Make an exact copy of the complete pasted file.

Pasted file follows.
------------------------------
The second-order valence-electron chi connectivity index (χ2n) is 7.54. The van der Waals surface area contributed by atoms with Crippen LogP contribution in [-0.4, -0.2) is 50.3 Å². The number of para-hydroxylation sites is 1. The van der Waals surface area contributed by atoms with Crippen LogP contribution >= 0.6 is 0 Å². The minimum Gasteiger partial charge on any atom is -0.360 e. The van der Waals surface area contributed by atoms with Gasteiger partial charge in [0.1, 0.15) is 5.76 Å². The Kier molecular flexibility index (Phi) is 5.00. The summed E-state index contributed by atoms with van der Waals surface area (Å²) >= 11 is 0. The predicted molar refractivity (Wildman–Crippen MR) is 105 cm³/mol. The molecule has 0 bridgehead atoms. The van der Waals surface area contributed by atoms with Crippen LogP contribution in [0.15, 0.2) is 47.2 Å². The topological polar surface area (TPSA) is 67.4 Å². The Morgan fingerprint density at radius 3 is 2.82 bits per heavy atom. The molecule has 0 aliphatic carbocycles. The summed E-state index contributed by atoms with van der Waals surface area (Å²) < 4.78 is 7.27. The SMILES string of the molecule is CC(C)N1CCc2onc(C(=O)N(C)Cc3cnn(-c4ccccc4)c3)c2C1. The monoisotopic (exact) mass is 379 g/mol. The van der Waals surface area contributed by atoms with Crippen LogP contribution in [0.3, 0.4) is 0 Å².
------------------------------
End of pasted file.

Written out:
The second-order valence-electron chi connectivity index (χ2n) is 7.54. The van der Waals surface area contributed by atoms with Crippen LogP contribution in [-0.4, -0.2) is 50.3 Å². The number of para-hydroxylation sites is 1. The van der Waals surface area contributed by atoms with Crippen LogP contribution >= 0.6 is 0 Å². The minimum Gasteiger partial charge on any atom is -0.360 e. The van der Waals surface area contributed by atoms with Gasteiger partial charge in [0.1, 0.15) is 5.76 Å². The Kier molecular flexibility index (Phi) is 5.00. The summed E-state index contributed by atoms with van der Waals surface area (Å²) >= 11 is 0. The predicted molar refractivity (Wildman–Crippen MR) is 105 cm³/mol. The molecule has 0 bridgehead atoms. The van der Waals surface area contributed by atoms with Crippen LogP contribution in [0.15, 0.2) is 47.2 Å². The topological polar surface area (TPSA) is 67.4 Å². The Morgan fingerprint density at radius 3 is 2.82 bits per heavy atom. The molecule has 0 aliphatic carbocycles. The summed E-state index contributed by atoms with van der Waals surface area (Å²) < 4.78 is 7.27. The SMILES string of the molecule is CC(C)N1CCc2onc(C(=O)N(C)Cc3cnn(-c4ccccc4)c3)c2C1. The monoisotopic (exact) mass is 379 g/mol. The van der Waals surface area contributed by atoms with Crippen LogP contribution in [0.3, 0.4) is 0 Å².